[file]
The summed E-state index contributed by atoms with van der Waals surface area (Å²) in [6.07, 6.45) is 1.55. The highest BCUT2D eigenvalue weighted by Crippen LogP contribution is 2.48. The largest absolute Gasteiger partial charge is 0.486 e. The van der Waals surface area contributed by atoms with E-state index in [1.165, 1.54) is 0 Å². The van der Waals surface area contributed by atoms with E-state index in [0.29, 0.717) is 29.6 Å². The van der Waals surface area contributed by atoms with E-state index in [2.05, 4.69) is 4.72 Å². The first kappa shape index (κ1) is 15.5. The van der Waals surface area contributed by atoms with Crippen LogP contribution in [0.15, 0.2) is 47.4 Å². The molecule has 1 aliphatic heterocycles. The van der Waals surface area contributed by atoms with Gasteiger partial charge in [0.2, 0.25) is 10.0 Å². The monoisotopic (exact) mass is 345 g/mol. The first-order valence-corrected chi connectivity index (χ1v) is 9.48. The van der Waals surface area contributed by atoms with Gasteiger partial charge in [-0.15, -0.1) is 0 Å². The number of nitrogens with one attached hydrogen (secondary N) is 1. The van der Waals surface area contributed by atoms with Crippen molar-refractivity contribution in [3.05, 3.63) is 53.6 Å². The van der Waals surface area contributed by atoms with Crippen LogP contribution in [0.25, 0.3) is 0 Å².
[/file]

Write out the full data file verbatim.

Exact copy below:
The summed E-state index contributed by atoms with van der Waals surface area (Å²) in [6.07, 6.45) is 1.55. The highest BCUT2D eigenvalue weighted by Crippen LogP contribution is 2.48. The largest absolute Gasteiger partial charge is 0.486 e. The van der Waals surface area contributed by atoms with E-state index in [1.165, 1.54) is 0 Å². The van der Waals surface area contributed by atoms with E-state index in [0.29, 0.717) is 29.6 Å². The van der Waals surface area contributed by atoms with E-state index in [2.05, 4.69) is 4.72 Å². The first kappa shape index (κ1) is 15.5. The van der Waals surface area contributed by atoms with Crippen LogP contribution in [0.15, 0.2) is 47.4 Å². The molecule has 1 aliphatic heterocycles. The van der Waals surface area contributed by atoms with Gasteiger partial charge in [0.2, 0.25) is 10.0 Å². The monoisotopic (exact) mass is 345 g/mol. The first-order valence-corrected chi connectivity index (χ1v) is 9.48. The van der Waals surface area contributed by atoms with Gasteiger partial charge in [-0.15, -0.1) is 0 Å². The number of nitrogens with one attached hydrogen (secondary N) is 1. The van der Waals surface area contributed by atoms with Crippen molar-refractivity contribution in [3.05, 3.63) is 53.6 Å². The van der Waals surface area contributed by atoms with Crippen LogP contribution in [0.25, 0.3) is 0 Å².